…Oxfam Canada and Credit Counselling Services of Atlantic Canada Inc […] were told they cannot work for the “prevention of poverty,” which is considered political, but can “alleviate poverty,” which is charitable. Source: CBC News July 3, 2016
It has long intrigued (and bothered) me that, in Canada at least, preventing poverty is not considered charitable.
When a group of us set up a nonprofit to implement the steps we know can stop people from falling through the cracks into abject poverty, we also applied for charitable status. As reflected in the quote from CBC news today, the government did indeed respond to say that as the agency would focus at least equally on activities to prevent poverty in the most vulnerable populations, it could not receive charitable status.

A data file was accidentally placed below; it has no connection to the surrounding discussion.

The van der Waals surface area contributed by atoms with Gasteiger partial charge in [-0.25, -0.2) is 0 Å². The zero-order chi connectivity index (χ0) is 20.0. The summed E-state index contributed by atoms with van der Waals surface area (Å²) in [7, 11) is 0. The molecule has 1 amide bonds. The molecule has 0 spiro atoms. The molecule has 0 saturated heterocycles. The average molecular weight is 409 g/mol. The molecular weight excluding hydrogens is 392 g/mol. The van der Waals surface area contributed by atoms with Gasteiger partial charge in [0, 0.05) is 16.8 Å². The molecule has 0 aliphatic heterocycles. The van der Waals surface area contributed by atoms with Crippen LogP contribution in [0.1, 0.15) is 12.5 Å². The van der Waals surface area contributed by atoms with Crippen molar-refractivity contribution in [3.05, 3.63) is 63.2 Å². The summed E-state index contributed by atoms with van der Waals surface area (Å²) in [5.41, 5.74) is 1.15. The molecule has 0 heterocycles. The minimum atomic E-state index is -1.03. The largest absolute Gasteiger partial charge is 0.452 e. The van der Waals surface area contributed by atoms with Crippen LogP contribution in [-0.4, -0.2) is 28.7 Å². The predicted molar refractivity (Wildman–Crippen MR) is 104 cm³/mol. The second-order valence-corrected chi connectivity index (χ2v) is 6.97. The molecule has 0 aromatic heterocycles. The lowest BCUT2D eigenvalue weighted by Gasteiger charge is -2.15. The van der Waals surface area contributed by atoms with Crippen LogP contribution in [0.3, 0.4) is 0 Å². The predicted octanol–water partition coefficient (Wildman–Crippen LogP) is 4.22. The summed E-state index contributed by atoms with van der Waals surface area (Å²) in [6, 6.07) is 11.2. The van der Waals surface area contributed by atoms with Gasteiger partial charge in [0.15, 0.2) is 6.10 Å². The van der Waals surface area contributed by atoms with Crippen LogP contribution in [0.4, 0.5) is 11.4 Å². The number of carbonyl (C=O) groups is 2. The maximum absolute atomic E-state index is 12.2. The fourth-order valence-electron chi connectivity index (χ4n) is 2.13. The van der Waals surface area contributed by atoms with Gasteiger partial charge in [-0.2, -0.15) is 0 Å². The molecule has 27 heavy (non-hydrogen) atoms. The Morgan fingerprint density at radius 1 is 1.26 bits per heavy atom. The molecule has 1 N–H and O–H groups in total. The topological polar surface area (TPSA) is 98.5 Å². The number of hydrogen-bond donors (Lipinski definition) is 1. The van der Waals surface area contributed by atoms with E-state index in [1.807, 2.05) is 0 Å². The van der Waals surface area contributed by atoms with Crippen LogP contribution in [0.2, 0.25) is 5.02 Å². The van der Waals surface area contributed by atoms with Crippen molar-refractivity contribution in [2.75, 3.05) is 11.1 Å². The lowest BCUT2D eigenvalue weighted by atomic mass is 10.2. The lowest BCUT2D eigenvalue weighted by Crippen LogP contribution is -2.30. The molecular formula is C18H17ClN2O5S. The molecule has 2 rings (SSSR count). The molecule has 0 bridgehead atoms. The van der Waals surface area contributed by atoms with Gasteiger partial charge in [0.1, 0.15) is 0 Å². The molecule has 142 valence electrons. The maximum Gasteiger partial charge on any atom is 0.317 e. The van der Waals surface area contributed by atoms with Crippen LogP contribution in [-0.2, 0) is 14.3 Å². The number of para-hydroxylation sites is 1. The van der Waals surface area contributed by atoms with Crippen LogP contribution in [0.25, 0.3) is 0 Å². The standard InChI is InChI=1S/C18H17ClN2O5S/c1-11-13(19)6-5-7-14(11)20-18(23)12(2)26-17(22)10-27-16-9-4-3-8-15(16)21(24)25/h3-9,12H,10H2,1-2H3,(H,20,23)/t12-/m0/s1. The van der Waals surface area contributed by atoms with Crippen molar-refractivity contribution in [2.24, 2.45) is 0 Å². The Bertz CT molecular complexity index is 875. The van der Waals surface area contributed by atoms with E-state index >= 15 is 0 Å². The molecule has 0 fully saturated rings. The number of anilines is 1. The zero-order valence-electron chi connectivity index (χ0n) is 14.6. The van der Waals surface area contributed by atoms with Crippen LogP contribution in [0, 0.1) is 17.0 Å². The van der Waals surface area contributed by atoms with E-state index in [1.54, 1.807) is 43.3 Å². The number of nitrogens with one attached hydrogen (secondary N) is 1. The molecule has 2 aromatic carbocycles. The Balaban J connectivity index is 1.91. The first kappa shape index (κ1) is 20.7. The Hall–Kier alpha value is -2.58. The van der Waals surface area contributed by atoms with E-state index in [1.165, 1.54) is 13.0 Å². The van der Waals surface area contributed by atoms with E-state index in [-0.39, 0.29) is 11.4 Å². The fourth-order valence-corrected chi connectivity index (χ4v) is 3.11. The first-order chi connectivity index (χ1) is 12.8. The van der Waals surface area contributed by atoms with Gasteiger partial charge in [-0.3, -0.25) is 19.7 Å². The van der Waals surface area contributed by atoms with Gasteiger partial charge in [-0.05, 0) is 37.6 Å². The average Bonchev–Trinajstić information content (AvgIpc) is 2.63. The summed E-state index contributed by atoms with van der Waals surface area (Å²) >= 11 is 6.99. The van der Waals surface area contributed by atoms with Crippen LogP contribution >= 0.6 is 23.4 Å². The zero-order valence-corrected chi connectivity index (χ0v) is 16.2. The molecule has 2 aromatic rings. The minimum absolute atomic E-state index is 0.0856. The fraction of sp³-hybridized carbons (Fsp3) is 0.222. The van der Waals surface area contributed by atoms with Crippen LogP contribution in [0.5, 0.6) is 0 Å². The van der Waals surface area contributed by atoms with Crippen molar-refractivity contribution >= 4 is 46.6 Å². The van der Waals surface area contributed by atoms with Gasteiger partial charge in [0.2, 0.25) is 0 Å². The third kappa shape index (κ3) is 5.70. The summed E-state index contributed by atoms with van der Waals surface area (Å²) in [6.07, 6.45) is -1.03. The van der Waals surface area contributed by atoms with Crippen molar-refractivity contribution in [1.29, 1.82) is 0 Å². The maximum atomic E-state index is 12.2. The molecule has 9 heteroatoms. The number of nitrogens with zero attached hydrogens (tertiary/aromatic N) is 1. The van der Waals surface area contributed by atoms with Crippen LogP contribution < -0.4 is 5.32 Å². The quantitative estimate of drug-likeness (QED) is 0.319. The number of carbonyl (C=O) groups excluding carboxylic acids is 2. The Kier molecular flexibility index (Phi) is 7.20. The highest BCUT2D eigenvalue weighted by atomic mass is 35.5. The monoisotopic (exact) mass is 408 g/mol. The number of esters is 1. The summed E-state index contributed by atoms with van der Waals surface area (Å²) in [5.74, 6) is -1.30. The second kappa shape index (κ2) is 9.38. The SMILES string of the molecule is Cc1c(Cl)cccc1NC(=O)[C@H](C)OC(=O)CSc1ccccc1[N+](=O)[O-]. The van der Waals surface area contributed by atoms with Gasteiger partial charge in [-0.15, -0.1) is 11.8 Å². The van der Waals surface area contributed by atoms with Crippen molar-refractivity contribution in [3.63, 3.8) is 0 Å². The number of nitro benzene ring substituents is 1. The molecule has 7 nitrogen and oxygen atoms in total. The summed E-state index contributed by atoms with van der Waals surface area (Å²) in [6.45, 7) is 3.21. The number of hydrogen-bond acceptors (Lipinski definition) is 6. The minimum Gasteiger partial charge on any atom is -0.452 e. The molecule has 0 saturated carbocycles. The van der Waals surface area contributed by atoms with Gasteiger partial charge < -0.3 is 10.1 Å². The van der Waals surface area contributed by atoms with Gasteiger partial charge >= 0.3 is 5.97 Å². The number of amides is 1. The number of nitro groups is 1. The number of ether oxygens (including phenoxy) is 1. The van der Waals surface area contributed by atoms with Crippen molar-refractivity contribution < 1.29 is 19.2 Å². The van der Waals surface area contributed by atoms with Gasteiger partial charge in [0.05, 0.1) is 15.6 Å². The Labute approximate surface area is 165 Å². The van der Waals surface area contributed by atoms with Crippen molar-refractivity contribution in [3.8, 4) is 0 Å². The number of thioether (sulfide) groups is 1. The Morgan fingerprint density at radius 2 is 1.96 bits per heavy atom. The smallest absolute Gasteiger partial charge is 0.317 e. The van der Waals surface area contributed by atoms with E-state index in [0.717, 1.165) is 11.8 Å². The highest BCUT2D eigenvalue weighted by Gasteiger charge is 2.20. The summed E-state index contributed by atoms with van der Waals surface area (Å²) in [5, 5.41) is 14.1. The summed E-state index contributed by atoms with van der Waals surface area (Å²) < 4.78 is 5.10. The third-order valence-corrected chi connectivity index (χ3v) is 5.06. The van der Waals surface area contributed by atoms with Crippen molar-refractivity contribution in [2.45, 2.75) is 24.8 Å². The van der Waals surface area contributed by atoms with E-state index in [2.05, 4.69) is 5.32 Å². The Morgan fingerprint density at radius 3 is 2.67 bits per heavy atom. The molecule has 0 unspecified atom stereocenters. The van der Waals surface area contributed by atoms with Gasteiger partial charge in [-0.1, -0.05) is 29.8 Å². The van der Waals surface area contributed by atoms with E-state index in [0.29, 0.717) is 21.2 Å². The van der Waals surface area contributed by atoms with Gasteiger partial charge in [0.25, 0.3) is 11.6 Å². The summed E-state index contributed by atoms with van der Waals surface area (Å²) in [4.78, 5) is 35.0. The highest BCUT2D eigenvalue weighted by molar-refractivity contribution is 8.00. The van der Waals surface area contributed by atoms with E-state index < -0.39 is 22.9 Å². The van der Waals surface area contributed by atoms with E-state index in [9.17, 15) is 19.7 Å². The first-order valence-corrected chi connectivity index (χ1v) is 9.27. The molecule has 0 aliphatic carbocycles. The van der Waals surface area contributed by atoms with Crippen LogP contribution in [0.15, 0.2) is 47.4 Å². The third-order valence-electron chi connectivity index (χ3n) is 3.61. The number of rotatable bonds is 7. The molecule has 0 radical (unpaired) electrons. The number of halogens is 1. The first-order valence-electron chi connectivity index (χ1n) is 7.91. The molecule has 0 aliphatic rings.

We had a choice to make: let people fall all the way into poverty so our work could be funded more, or do the work we know can end poverty but probably receive insufficient funding. We chose the latter route, doing what we could while we could, until the lack of funding ended our work.
In making donations or volunteering, consider not only what activities are highest profile, seem most enjoyable, or result in a tax credit, research what works in your community to change lives long term. In my opinion, this includes case advocacy, financial literacy, dense nutrition, and matching grants in restricted accounts. Despite what the CRA says, it does not include handing out stale donuts.
By moving our donations and collective energy to things that work, we can end poverty once and for all.